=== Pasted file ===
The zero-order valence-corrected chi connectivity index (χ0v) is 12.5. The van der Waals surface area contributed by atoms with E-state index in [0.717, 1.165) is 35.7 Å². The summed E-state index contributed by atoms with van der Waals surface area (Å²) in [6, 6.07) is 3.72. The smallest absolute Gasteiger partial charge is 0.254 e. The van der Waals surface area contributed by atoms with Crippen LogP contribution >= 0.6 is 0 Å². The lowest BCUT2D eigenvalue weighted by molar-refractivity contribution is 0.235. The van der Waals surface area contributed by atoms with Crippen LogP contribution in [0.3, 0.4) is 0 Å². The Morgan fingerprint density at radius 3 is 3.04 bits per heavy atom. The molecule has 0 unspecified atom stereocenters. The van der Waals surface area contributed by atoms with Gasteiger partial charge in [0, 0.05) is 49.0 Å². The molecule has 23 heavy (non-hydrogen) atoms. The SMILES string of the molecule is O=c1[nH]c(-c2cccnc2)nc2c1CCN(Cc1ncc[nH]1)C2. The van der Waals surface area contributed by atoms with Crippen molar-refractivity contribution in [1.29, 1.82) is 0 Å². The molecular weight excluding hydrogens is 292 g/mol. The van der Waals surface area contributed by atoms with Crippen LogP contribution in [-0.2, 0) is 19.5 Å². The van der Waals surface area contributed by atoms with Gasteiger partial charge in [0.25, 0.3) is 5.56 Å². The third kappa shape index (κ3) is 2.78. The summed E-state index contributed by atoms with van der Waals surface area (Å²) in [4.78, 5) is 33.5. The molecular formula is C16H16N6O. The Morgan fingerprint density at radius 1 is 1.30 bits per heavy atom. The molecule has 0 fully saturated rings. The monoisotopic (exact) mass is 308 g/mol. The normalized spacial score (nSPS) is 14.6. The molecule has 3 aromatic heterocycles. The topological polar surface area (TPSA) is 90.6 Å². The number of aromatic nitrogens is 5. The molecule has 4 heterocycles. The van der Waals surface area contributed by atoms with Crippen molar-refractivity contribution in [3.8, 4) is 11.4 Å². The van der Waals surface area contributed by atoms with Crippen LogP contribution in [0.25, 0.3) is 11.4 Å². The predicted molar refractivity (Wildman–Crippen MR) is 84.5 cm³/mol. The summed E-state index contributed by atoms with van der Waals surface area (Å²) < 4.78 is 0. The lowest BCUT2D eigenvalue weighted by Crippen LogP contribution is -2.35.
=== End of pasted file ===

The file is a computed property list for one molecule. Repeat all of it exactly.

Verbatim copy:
The zero-order valence-corrected chi connectivity index (χ0v) is 12.5. The van der Waals surface area contributed by atoms with E-state index in [0.717, 1.165) is 35.7 Å². The summed E-state index contributed by atoms with van der Waals surface area (Å²) in [6, 6.07) is 3.72. The smallest absolute Gasteiger partial charge is 0.254 e. The van der Waals surface area contributed by atoms with Crippen LogP contribution >= 0.6 is 0 Å². The lowest BCUT2D eigenvalue weighted by molar-refractivity contribution is 0.235. The van der Waals surface area contributed by atoms with Crippen LogP contribution in [0.3, 0.4) is 0 Å². The Morgan fingerprint density at radius 3 is 3.04 bits per heavy atom. The molecule has 0 unspecified atom stereocenters. The van der Waals surface area contributed by atoms with Gasteiger partial charge in [0, 0.05) is 49.0 Å². The molecule has 23 heavy (non-hydrogen) atoms. The SMILES string of the molecule is O=c1[nH]c(-c2cccnc2)nc2c1CCN(Cc1ncc[nH]1)C2. The van der Waals surface area contributed by atoms with Crippen molar-refractivity contribution in [1.29, 1.82) is 0 Å². The molecular weight excluding hydrogens is 292 g/mol. The van der Waals surface area contributed by atoms with Crippen LogP contribution in [-0.2, 0) is 19.5 Å². The van der Waals surface area contributed by atoms with Gasteiger partial charge in [0.25, 0.3) is 5.56 Å². The third kappa shape index (κ3) is 2.78. The summed E-state index contributed by atoms with van der Waals surface area (Å²) in [4.78, 5) is 33.5. The molecular formula is C16H16N6O. The Morgan fingerprint density at radius 1 is 1.30 bits per heavy atom. The molecule has 0 fully saturated rings. The monoisotopic (exact) mass is 308 g/mol. The normalized spacial score (nSPS) is 14.6. The molecule has 3 aromatic heterocycles. The topological polar surface area (TPSA) is 90.6 Å². The number of aromatic nitrogens is 5. The molecule has 4 heterocycles. The van der Waals surface area contributed by atoms with Crippen molar-refractivity contribution in [3.8, 4) is 11.4 Å². The van der Waals surface area contributed by atoms with Crippen LogP contribution in [0.25, 0.3) is 11.4 Å². The predicted molar refractivity (Wildman–Crippen MR) is 84.5 cm³/mol. The summed E-state index contributed by atoms with van der Waals surface area (Å²) < 4.78 is 0. The lowest BCUT2D eigenvalue weighted by Crippen LogP contribution is -2.35.